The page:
Specters of Marks: Elements of Derridean Hauntology and Benjaminian Politico-Historical Eschatology in Frankenstein, Heart of Darkness, and The French Lieutenant's Woman
AuthorMontgomery III, Erwin B.
Committee ChairBerry, Laura
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PublisherThe University of Arizona.
RightsCopyright © is held by the author. Digital access to this material is made possible by the University Libraries, University of Arizona. Further transmission, reproduction or presentation (such as public display or performance) of protected items is prohibited except with permission of the author.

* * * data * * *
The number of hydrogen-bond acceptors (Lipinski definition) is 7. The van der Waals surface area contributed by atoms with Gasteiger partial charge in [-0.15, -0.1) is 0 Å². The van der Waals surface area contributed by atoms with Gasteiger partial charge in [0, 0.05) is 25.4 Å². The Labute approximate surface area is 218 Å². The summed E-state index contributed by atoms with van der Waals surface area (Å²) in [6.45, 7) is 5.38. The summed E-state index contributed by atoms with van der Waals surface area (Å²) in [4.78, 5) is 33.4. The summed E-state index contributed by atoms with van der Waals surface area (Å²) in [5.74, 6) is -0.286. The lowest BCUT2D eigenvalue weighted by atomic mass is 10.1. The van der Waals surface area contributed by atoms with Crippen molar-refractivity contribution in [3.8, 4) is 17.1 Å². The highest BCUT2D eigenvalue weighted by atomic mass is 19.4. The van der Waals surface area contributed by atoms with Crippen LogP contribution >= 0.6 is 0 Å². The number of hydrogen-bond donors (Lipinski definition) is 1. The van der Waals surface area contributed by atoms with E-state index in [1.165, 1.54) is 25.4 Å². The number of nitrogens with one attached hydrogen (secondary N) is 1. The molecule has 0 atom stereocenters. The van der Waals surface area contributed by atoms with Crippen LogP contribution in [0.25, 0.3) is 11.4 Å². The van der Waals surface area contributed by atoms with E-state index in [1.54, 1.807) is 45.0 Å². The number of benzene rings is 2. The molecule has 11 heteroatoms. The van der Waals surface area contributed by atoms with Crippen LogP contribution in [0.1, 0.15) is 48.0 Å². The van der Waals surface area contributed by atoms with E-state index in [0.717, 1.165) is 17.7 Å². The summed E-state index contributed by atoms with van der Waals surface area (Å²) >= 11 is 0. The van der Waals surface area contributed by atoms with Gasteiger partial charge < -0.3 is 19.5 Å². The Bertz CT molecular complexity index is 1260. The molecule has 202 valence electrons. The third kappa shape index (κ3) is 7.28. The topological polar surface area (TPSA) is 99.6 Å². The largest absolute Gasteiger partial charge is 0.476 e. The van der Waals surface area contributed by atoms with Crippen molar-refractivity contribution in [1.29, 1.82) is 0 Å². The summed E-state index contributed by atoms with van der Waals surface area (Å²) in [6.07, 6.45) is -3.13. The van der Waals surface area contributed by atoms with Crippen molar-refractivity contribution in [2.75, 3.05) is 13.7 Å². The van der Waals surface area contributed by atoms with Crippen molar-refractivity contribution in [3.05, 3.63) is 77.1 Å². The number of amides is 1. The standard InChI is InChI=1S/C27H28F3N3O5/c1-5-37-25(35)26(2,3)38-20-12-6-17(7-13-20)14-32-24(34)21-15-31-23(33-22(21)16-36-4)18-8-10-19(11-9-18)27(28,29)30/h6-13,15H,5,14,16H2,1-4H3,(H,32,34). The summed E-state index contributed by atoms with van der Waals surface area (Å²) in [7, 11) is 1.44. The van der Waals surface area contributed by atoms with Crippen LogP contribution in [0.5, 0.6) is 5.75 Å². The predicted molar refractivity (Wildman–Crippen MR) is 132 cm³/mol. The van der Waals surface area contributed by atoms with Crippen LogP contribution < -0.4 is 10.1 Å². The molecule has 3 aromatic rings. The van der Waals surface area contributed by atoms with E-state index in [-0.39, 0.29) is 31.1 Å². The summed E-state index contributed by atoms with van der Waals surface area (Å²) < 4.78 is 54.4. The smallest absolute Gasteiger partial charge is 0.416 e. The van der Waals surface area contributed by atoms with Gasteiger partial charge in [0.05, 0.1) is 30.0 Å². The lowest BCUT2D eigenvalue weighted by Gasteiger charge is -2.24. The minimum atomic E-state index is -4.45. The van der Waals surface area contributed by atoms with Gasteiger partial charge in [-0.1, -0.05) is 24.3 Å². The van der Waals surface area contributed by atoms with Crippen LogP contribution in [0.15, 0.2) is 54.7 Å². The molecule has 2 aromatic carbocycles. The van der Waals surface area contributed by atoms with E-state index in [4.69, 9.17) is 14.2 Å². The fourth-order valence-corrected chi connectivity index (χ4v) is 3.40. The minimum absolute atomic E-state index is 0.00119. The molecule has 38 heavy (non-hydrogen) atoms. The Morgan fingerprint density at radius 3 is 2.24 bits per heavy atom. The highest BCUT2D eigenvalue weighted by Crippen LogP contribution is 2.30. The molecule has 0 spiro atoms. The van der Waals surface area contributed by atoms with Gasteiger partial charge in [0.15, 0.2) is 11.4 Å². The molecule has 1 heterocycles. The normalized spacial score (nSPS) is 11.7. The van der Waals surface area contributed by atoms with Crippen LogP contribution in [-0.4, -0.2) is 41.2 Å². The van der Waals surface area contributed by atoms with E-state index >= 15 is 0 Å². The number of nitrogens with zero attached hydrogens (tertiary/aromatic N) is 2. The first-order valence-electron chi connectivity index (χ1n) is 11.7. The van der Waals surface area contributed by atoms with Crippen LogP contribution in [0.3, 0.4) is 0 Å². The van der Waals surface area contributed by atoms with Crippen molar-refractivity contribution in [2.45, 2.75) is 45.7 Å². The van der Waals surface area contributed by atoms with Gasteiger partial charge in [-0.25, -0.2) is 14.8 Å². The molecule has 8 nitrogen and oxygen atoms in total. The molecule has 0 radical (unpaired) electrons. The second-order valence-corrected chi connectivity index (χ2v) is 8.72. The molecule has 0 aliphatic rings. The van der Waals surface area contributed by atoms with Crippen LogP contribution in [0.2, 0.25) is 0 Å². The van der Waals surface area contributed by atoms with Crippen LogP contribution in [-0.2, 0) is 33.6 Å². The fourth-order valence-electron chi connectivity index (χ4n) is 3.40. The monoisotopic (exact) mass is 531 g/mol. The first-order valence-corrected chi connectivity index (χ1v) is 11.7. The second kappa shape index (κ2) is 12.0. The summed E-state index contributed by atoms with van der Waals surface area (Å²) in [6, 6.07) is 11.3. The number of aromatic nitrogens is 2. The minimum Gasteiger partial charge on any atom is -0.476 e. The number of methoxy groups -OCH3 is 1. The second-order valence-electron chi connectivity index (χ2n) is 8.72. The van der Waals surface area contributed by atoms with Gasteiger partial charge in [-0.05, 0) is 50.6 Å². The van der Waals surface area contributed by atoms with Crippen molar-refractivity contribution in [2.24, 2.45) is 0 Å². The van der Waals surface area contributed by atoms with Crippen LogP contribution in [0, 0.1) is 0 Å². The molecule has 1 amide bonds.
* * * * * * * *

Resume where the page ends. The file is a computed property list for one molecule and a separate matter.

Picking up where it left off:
AbstractThe present work explicates the concept of "the messianic" as it figures in the work of Jacques Derrida and Walter Benjamin in order to establish the foundation of a useful (and, one hopes, potentially innovative) critical approach to the works of Mary Shelley, Joseph Conrad, John Fowles, as well as to novelistic fiction generally. This foundation rests on a common quality of the messianic as it figures in Derrida and Benjamin's respective corpora. In their conception the messianic refers not to some individual of divine, semi-divine, or even mortal origin who is charged with functioning as the world-historical agent by whose deeds history itself comes to an end, and a new holy, paradisiacal order is thereby founded, but to the aspirational tenor to humankind's orientation to futurity. The messianic finds expression in the myriad instantiations of human beings' future-oriented activity. As such, it achieves a sort of spectrality--or, to borrow the term Marx applies to the commodity, a phantom-like objectivity--having a somewhat intuitive apprehensibility, if in fact not form or substance.Novelistic fiction, which exploits its own spectrality in a bid for arranging impossible arrangements, realizing impossible realities, ordering impossible orders, attempts to occupy an impossible-to-occupy space between on one hand, the catastrophic present and the messianic future, and on the other hand, the future to come and the future as it is wished to be. Wracked by the tension created by its allegiance to chance, the contingent, and the aleatory on one side, and to the deterministic, the necessary, and the climactic or teleological on the other side, novelistic fiction achieves its particular character precisely through pursuit of its abortive program, just as humanity achieves its character, to the extent that such a notion is legitimate, precisely through its abortive program, which is nothing more no less than survival, than living on.